R. Sheshet would fast on Erev Pesach, to make sure he has an appetite later: "istenis." Also, even the poorest of Jews recline at the seder. What does the reclining of the 4 cups mean? There's a transformation from "we were slaves in Egypt" at the seder to the state of freedom. Including women, who were part of the miracle of the exodus from Egypt (with several possible interpretations of what that means, and a question on why this is mentioned altogether). Plus: Diluting the wine, and how forgiving the halakhah seems to be with regard to the 4 cups.
A review of how long one can say kiddush and havdalah, if one missed the ideal initial time. Ameimar repeats (and limits) Rava's statement. Ameimar in the house of R. Hisda was concerned that they didn't have wine for havdalah - according to the report of R. Hisda's sons. But when he discovered that they habitually (apparently) didn't have wine, he was willing to use the beer they gave him for havdalah. And from his conduct, we learn 3 principles about havdalah. Clearly, different people relate to wine - including how quickly they react to it - in different ways. Plus: Date beer! Which pains and soothes... Can it be used for kiddush? It seems to depend on what you're accustomed to drinking. Also, Agrippas. He clearly lived long before Ravina, who discusses his eating habits. If Pesach is about reaffirming Jewish identity, his significance is all the more palpable, as one who embraced Judaism and Jews (as compared to the Jews in Egypt at Pesach).
Remember the day of the Sabbath - that teaches kiddush of the day, but how do we know to make kiddush at night too? In fact, we should really be asking about the day and taking the night as the given. Until another approach is presented - for the source of kiddush at night. Note that the Gemara here is sussing out what is going to be the authoritative approach. Also, what kiddush should be made during the day, such that it will be different from that recited at night. R. Ashi in Mehoza is asked to make "Kiddusha Rabbah" - and he figures it out what they mean on the spot. Indeed, the wise one's eyes are in his head. Unusual, here, is that we see the inner workings of R. Ashi's thought process.
A story of a meal where the diners need to determine whether Shabbat has begun. Which leads to a discussion about the fact that Shabbat establishes itself, and incurs a need to make kiddush - which is not the same thing as people actually creating the sanctity of Shabbat. Also, can you make up the Friday night kiddush during the day of Shabbat? Plus, the confidence and humility of R. Nachman bar Yitzchak.
The content of Havdalah - making distinctions. But the point could be made so much more succinctly! Note the goal of having the essential theme of a blessing at its opening and closing. Plus, the value of sharpening our awareness of the distinctions in the world by articulating them. Also, "the children of the righteous," and the essence of these distinctions. Plus, the order of those distinctions that God has drawn.
What's the order of the different components of Havdalah? What ARE the different components of Havdalah? A lot of ordering and reordering, depending on which Amora's opinion. What it means for Shabbat to depart and the week to begin. Plus, the addition of the torch as "nicer." || Note, and with apologies, that the app again overlapped our voices in ways that didn't happen in real time.
R. Yochanan's opinion that one doesn't need to make a new bracha over food in a new locale. That is, no after-blessing nor prior to eating, even for the foods that do not need an after-blessing. But that's disputed, of course. And somewhat counter-intuitive, prioritizing the nature of the food or the meal over the logistics of location. Also, Birkat HaMazon over a cup of wine, and whether that can be combined over a cup that would have kiddush recited on it as well - which would be via a complicated scenario, wherein kiddush would take place after the meal...! Plus, why we don't bundle out mitzvot together. Except for when we do.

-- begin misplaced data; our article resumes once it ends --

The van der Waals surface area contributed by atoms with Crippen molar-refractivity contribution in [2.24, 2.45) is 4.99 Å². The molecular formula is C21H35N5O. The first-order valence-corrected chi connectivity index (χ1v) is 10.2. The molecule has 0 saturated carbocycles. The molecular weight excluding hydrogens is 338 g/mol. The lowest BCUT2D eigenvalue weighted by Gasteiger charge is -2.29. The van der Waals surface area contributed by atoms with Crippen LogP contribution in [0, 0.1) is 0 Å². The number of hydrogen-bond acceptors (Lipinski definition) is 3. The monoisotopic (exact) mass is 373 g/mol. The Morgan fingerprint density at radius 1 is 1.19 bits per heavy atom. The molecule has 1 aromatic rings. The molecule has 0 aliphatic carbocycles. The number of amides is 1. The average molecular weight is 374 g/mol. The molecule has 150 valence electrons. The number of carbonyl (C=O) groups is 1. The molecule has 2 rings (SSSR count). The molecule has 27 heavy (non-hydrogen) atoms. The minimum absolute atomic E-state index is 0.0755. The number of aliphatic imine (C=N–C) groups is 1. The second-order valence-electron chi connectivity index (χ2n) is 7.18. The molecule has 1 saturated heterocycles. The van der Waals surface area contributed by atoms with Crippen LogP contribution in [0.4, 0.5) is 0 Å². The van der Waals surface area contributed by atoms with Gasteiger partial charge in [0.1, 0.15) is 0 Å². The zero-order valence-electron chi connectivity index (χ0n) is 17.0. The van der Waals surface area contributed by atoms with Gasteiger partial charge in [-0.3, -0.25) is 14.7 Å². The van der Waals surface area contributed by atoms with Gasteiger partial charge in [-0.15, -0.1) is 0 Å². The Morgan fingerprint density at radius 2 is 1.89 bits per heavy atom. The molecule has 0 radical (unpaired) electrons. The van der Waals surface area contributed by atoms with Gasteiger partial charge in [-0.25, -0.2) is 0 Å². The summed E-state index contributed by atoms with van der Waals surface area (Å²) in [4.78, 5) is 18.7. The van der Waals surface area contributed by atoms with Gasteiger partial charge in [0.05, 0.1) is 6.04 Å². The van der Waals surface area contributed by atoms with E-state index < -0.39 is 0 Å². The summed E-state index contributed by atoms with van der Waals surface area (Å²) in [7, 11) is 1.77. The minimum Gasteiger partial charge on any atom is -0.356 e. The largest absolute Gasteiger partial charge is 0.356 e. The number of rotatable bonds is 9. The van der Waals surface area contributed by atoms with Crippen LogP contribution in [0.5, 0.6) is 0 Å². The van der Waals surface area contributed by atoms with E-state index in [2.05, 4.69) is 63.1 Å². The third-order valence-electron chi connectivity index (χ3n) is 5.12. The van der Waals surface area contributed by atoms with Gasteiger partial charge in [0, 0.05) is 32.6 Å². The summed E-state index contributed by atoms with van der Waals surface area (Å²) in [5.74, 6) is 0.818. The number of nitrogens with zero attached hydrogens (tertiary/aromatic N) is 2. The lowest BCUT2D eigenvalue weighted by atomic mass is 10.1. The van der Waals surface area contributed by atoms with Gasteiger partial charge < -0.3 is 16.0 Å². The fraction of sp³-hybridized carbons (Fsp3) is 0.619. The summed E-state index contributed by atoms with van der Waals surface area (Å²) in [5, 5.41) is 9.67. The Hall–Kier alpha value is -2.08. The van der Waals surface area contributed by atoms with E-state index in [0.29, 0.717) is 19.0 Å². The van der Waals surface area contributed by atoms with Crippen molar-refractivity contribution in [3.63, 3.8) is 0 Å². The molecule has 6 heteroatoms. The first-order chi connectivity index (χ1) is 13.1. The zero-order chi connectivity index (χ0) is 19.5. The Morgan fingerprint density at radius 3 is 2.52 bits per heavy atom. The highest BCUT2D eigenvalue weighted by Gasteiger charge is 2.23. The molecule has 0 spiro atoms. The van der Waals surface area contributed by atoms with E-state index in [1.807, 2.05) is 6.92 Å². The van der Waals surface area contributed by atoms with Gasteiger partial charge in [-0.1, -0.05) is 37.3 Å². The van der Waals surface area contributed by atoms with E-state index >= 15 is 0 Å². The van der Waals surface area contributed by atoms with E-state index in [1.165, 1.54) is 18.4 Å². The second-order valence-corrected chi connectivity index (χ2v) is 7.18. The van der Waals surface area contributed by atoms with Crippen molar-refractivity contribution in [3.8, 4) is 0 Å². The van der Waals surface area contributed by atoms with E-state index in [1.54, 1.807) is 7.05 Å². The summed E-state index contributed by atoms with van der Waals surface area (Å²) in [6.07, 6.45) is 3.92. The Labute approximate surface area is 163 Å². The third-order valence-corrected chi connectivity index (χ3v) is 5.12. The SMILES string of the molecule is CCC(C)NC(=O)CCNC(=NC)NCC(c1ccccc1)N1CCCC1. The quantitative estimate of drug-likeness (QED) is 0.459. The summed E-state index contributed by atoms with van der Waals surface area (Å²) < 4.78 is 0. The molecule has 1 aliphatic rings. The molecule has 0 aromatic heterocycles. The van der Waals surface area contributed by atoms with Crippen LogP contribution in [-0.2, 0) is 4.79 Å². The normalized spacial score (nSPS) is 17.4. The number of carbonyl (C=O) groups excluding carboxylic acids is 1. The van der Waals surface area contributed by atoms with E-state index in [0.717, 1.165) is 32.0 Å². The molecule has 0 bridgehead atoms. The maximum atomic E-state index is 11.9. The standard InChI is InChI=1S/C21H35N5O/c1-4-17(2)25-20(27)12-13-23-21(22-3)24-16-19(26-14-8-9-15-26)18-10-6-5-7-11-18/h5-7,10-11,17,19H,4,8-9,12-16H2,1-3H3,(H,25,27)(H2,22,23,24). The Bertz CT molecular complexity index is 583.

Kiddush! Why we make kiddush at home, after hearing it in shul, and why we make kiddush in shul, despite the fact that we're going to make kiddush at home too. Plus the requirement to have a meal in the place where you make kiddush, for kiddush to count. Also, how halakhah is quoted from an amoraic perspective, and how they put it into practice.
In not wrecking your appetite before the first yom tov meal, if you do start a meal on Erev Shabbat or Erev Yom Tov, how would it work? Do you interrupt the meal you're in to daven and make kiddush? There's a difference of opinion, of course. Would you interrupt for Havdalah, even according to those who say that you should for Kiddush? You can hide the table for Havdalah.
A neat solution for the lost Korban Pesach. Plus: the value of a science, for both the fool and the wise, including context! Also: Chapter 10! Coming to the matzah with an appetite. And the four cups, which demonstrates the freedom of Seder night (as well as the expense and how to handle it). That is, the class equalizer, at least in concept, of the seder. Plus, the Gemara's question about why Erev Pesach proffers a concern about appetite, and now every other holiday and Shabbat.
3 interesting mishnayot: 1. Designating an animal that never should have been consecrated for a Korban Pesach - what can be done with the animal? What if something gets in the way of the offering between the time of consecration and the time of offering? What if one becomes an onen - an immediate mourner? 5 Amoraim then address what the case is, of when one became an onen. 2. Animals that are mixed up, between which was for which korban. Now what?! Some measure of penalty seems in place, presumably for the fact that this was allowed to happen. 3. After a Korban Pesach has been designated, it gets lost, and all the parameters of one person going off to find it, while everyone else has designated another animal in the meantime, and all the possibilities thereof. Plus the cases of multiple confusions.
On Shmuel's discussion of a Korban Chatat, and the 5 cases when an animal that was designated for the korban can't be used, and it's put to death instead of living out its days grazing, until it gets a blemish anyway. Plus the policy of sending most out to graze, if disqualified. And the parallel application of these same cases to the Korban Pesach (they become korbanot shelamim), but still, most go to graze. With caveats on Shmuel's position. Plus, which factor wins out when there's a replacement korban?